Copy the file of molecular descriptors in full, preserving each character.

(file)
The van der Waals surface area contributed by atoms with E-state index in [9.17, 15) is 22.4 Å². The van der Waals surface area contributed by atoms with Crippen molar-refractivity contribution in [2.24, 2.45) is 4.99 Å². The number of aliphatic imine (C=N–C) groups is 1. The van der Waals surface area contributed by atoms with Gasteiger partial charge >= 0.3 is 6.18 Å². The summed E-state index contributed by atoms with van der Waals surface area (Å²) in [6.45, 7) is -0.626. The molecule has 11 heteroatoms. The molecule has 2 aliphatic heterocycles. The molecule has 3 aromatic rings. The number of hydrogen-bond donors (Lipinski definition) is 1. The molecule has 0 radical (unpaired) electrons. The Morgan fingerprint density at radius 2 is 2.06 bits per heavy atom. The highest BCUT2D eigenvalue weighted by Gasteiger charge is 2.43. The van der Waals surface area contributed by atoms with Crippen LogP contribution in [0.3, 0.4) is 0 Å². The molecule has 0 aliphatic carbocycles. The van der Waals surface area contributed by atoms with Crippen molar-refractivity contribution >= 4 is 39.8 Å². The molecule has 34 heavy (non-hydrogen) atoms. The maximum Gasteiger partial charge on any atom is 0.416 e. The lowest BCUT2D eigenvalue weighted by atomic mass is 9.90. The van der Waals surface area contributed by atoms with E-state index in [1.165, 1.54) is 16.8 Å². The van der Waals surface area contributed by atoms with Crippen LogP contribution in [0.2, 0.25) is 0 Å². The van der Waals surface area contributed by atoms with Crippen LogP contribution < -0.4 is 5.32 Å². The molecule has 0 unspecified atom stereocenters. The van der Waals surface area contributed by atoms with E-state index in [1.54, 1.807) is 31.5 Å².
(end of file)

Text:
The van der Waals surface area contributed by atoms with E-state index in [9.17, 15) is 22.4 Å². The van der Waals surface area contributed by atoms with Crippen molar-refractivity contribution in [2.24, 2.45) is 4.99 Å². The number of aliphatic imine (C=N–C) groups is 1. The van der Waals surface area contributed by atoms with Gasteiger partial charge >= 0.3 is 6.18 Å². The summed E-state index contributed by atoms with van der Waals surface area (Å²) in [6.45, 7) is -0.626. The molecule has 11 heteroatoms. The molecule has 2 aliphatic heterocycles. The molecule has 3 aromatic rings. The number of hydrogen-bond donors (Lipinski definition) is 1. The molecule has 0 radical (unpaired) electrons. The Morgan fingerprint density at radius 2 is 2.06 bits per heavy atom. The highest BCUT2D eigenvalue weighted by Gasteiger charge is 2.43. The van der Waals surface area contributed by atoms with Crippen LogP contribution in [0.3, 0.4) is 0 Å². The molecule has 0 aliphatic carbocycles. The van der Waals surface area contributed by atoms with Crippen molar-refractivity contribution >= 4 is 39.8 Å². The molecule has 34 heavy (non-hydrogen) atoms. The maximum Gasteiger partial charge on any atom is 0.416 e. The lowest BCUT2D eigenvalue weighted by atomic mass is 9.90. The van der Waals surface area contributed by atoms with E-state index in [1.165, 1.54) is 16.8 Å². The van der Waals surface area contributed by atoms with Crippen LogP contribution in [0.2, 0.25) is 0 Å². The van der Waals surface area contributed by atoms with Crippen LogP contribution < -0.4 is 5.32 Å². The molecule has 0 unspecified atom stereocenters. The van der Waals surface area contributed by atoms with E-state index in [1.54, 1.807) is 31.5 Å².